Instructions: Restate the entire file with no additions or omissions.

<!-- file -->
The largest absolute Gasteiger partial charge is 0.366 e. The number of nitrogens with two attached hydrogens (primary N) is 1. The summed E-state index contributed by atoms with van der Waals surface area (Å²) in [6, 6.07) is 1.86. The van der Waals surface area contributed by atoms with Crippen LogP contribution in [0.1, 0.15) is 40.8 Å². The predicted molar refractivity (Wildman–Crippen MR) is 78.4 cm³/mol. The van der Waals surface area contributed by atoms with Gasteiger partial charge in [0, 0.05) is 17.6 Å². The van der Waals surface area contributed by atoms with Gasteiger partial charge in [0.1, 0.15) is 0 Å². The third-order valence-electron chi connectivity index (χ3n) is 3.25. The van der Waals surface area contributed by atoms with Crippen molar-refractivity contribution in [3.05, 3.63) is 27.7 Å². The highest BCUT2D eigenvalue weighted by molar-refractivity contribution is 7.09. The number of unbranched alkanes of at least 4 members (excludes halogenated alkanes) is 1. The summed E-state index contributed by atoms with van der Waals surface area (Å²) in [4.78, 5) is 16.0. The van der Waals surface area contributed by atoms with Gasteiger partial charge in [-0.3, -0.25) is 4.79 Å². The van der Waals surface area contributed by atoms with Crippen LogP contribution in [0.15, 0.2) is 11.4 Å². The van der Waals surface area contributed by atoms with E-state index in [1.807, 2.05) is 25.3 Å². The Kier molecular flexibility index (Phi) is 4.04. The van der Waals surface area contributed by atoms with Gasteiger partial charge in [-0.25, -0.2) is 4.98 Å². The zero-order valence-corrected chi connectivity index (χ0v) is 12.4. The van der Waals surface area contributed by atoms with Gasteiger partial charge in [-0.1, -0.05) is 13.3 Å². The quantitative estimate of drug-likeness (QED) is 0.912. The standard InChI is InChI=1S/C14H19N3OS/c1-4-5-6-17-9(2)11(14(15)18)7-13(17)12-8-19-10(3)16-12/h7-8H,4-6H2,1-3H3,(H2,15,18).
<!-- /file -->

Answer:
The largest absolute Gasteiger partial charge is 0.366 e. The number of nitrogens with two attached hydrogens (primary N) is 1. The summed E-state index contributed by atoms with van der Waals surface area (Å²) in [6, 6.07) is 1.86. The van der Waals surface area contributed by atoms with Crippen LogP contribution in [0.1, 0.15) is 40.8 Å². The predicted molar refractivity (Wildman–Crippen MR) is 78.4 cm³/mol. The van der Waals surface area contributed by atoms with Gasteiger partial charge in [0, 0.05) is 17.6 Å². The van der Waals surface area contributed by atoms with Gasteiger partial charge in [0.1, 0.15) is 0 Å². The third-order valence-electron chi connectivity index (χ3n) is 3.25. The van der Waals surface area contributed by atoms with Crippen molar-refractivity contribution in [3.05, 3.63) is 27.7 Å². The highest BCUT2D eigenvalue weighted by molar-refractivity contribution is 7.09. The number of unbranched alkanes of at least 4 members (excludes halogenated alkanes) is 1. The summed E-state index contributed by atoms with van der Waals surface area (Å²) in [4.78, 5) is 16.0. The van der Waals surface area contributed by atoms with Gasteiger partial charge in [-0.3, -0.25) is 4.79 Å². The van der Waals surface area contributed by atoms with Crippen LogP contribution in [0.15, 0.2) is 11.4 Å². The van der Waals surface area contributed by atoms with E-state index in [1.807, 2.05) is 25.3 Å². The Kier molecular flexibility index (Phi) is 4.04. The van der Waals surface area contributed by atoms with Gasteiger partial charge in [-0.25, -0.2) is 4.98 Å². The zero-order valence-corrected chi connectivity index (χ0v) is 12.4. The van der Waals surface area contributed by atoms with Gasteiger partial charge in [-0.1, -0.05) is 13.3 Å². The quantitative estimate of drug-likeness (QED) is 0.912. The standard InChI is InChI=1S/C14H19N3OS/c1-4-5-6-17-9(2)11(14(15)18)7-13(17)12-8-19-10(3)16-12/h7-8H,4-6H2,1-3H3,(H2,15,18).